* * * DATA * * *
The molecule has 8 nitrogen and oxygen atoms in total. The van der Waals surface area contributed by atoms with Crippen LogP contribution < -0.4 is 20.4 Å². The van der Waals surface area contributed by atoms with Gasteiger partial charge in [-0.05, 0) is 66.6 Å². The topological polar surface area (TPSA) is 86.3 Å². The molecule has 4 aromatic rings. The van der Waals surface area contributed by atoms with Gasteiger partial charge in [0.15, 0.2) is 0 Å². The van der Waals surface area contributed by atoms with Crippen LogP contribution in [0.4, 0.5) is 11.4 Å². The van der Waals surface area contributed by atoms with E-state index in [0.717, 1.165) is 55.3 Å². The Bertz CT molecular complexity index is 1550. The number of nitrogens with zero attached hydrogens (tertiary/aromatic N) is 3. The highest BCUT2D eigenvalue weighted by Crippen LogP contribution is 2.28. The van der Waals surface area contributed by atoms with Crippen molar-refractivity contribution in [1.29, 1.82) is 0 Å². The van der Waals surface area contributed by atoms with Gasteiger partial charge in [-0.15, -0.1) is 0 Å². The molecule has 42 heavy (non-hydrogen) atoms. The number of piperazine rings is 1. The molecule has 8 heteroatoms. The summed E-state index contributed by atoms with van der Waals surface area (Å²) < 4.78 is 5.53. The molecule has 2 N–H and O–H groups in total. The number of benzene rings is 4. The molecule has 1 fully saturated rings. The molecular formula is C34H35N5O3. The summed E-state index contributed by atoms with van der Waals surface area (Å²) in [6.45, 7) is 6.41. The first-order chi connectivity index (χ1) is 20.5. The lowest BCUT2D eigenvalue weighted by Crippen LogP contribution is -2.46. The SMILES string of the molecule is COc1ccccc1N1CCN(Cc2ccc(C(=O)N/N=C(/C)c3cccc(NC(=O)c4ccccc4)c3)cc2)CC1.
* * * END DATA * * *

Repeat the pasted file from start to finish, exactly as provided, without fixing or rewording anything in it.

The molecule has 8 nitrogen and oxygen atoms in total. The van der Waals surface area contributed by atoms with Crippen LogP contribution < -0.4 is 20.4 Å². The van der Waals surface area contributed by atoms with Gasteiger partial charge in [-0.05, 0) is 66.6 Å². The topological polar surface area (TPSA) is 86.3 Å². The molecule has 4 aromatic rings. The van der Waals surface area contributed by atoms with Gasteiger partial charge in [0.15, 0.2) is 0 Å². The van der Waals surface area contributed by atoms with Crippen LogP contribution in [0.4, 0.5) is 11.4 Å². The van der Waals surface area contributed by atoms with E-state index in [0.717, 1.165) is 55.3 Å². The Bertz CT molecular complexity index is 1550. The number of nitrogens with zero attached hydrogens (tertiary/aromatic N) is 3. The highest BCUT2D eigenvalue weighted by Crippen LogP contribution is 2.28. The van der Waals surface area contributed by atoms with Crippen molar-refractivity contribution in [1.29, 1.82) is 0 Å². The van der Waals surface area contributed by atoms with Gasteiger partial charge in [-0.15, -0.1) is 0 Å². The molecule has 42 heavy (non-hydrogen) atoms. The number of piperazine rings is 1. The molecule has 8 heteroatoms. The summed E-state index contributed by atoms with van der Waals surface area (Å²) < 4.78 is 5.53. The molecule has 2 N–H and O–H groups in total. The number of benzene rings is 4. The molecule has 1 fully saturated rings. The molecular formula is C34H35N5O3. The summed E-state index contributed by atoms with van der Waals surface area (Å²) in [6.45, 7) is 6.41. The first-order chi connectivity index (χ1) is 20.5. The lowest BCUT2D eigenvalue weighted by Crippen LogP contribution is -2.46. The SMILES string of the molecule is COc1ccccc1N1CCN(Cc2ccc(C(=O)N/N=C(/C)c3cccc(NC(=O)c4ccccc4)c3)cc2)CC1.